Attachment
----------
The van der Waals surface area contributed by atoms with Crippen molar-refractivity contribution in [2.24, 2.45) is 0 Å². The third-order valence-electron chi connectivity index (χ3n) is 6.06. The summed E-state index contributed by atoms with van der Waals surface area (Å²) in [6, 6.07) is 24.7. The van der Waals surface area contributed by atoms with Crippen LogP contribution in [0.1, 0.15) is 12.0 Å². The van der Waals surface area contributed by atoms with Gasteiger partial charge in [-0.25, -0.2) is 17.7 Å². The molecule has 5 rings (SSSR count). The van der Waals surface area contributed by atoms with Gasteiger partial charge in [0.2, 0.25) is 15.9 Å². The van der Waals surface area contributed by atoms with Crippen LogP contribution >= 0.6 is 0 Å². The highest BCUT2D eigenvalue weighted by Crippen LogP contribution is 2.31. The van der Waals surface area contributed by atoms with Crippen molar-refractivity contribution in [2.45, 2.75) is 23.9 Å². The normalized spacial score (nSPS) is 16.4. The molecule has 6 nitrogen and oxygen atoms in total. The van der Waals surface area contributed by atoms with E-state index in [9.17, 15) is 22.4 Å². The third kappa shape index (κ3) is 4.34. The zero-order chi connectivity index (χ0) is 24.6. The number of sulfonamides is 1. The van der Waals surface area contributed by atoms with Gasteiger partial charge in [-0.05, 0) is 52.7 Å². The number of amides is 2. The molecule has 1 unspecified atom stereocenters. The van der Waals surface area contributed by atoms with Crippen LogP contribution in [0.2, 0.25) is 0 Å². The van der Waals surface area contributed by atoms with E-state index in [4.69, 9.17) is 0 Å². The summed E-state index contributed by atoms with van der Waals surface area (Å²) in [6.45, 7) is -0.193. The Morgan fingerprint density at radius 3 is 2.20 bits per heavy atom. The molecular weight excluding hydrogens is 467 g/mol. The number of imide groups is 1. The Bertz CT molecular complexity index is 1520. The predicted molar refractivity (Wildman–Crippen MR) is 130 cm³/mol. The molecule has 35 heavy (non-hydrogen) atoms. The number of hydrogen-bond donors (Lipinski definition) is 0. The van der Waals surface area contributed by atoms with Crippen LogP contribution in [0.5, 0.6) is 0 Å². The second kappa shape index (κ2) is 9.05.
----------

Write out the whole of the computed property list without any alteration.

The van der Waals surface area contributed by atoms with Crippen molar-refractivity contribution in [2.24, 2.45) is 0 Å². The third-order valence-electron chi connectivity index (χ3n) is 6.06. The summed E-state index contributed by atoms with van der Waals surface area (Å²) in [6, 6.07) is 24.7. The van der Waals surface area contributed by atoms with Crippen LogP contribution in [0.1, 0.15) is 12.0 Å². The van der Waals surface area contributed by atoms with Gasteiger partial charge in [-0.25, -0.2) is 17.7 Å². The molecule has 5 rings (SSSR count). The van der Waals surface area contributed by atoms with Gasteiger partial charge in [0.2, 0.25) is 15.9 Å². The van der Waals surface area contributed by atoms with Crippen LogP contribution >= 0.6 is 0 Å². The highest BCUT2D eigenvalue weighted by Crippen LogP contribution is 2.31. The van der Waals surface area contributed by atoms with Crippen molar-refractivity contribution in [2.45, 2.75) is 23.9 Å². The normalized spacial score (nSPS) is 16.4. The molecule has 6 nitrogen and oxygen atoms in total. The van der Waals surface area contributed by atoms with E-state index in [9.17, 15) is 22.4 Å². The third kappa shape index (κ3) is 4.34. The zero-order chi connectivity index (χ0) is 24.6. The number of sulfonamides is 1. The van der Waals surface area contributed by atoms with Gasteiger partial charge in [-0.05, 0) is 52.7 Å². The number of amides is 2. The molecule has 1 unspecified atom stereocenters. The van der Waals surface area contributed by atoms with Crippen LogP contribution in [0.2, 0.25) is 0 Å². The van der Waals surface area contributed by atoms with E-state index in [4.69, 9.17) is 0 Å². The summed E-state index contributed by atoms with van der Waals surface area (Å²) in [6.45, 7) is -0.193. The Morgan fingerprint density at radius 3 is 2.20 bits per heavy atom. The molecular weight excluding hydrogens is 467 g/mol. The number of imide groups is 1. The Bertz CT molecular complexity index is 1520. The predicted molar refractivity (Wildman–Crippen MR) is 130 cm³/mol. The molecule has 35 heavy (non-hydrogen) atoms. The number of hydrogen-bond donors (Lipinski definition) is 0. The van der Waals surface area contributed by atoms with Crippen LogP contribution in [0.5, 0.6) is 0 Å². The second kappa shape index (κ2) is 9.05.